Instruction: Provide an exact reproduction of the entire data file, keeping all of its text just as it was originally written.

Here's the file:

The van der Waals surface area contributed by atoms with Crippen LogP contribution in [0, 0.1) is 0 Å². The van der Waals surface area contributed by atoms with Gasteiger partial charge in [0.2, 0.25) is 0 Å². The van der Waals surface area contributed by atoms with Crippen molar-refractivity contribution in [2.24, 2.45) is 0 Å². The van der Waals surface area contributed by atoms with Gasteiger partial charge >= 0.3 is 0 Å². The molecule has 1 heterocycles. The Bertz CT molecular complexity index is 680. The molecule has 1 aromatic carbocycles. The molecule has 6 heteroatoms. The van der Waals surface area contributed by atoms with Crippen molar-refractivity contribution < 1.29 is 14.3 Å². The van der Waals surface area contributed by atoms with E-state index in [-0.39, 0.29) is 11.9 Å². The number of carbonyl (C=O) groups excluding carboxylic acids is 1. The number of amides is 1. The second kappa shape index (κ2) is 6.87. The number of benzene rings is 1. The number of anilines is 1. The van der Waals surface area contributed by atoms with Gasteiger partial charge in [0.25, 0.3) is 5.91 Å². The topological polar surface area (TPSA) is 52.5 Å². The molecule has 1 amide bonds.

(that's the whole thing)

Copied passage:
The van der Waals surface area contributed by atoms with Crippen LogP contribution in [0, 0.1) is 0 Å². The van der Waals surface area contributed by atoms with Gasteiger partial charge in [0.2, 0.25) is 0 Å². The van der Waals surface area contributed by atoms with Crippen molar-refractivity contribution in [2.24, 2.45) is 0 Å². The van der Waals surface area contributed by atoms with Gasteiger partial charge >= 0.3 is 0 Å². The molecule has 1 heterocycles. The Bertz CT molecular complexity index is 680. The molecule has 1 aromatic carbocycles. The molecule has 6 heteroatoms. The van der Waals surface area contributed by atoms with Crippen molar-refractivity contribution < 1.29 is 14.3 Å². The van der Waals surface area contributed by atoms with E-state index in [-0.39, 0.29) is 11.9 Å². The number of carbonyl (C=O) groups excluding carboxylic acids is 1. The number of amides is 1. The second kappa shape index (κ2) is 6.87. The number of benzene rings is 1. The number of anilines is 1. The van der Waals surface area contributed by atoms with Gasteiger partial charge in [0.25, 0.3) is 5.91 Å². The topological polar surface area (TPSA) is 52.5 Å². The molecule has 1 amide bonds.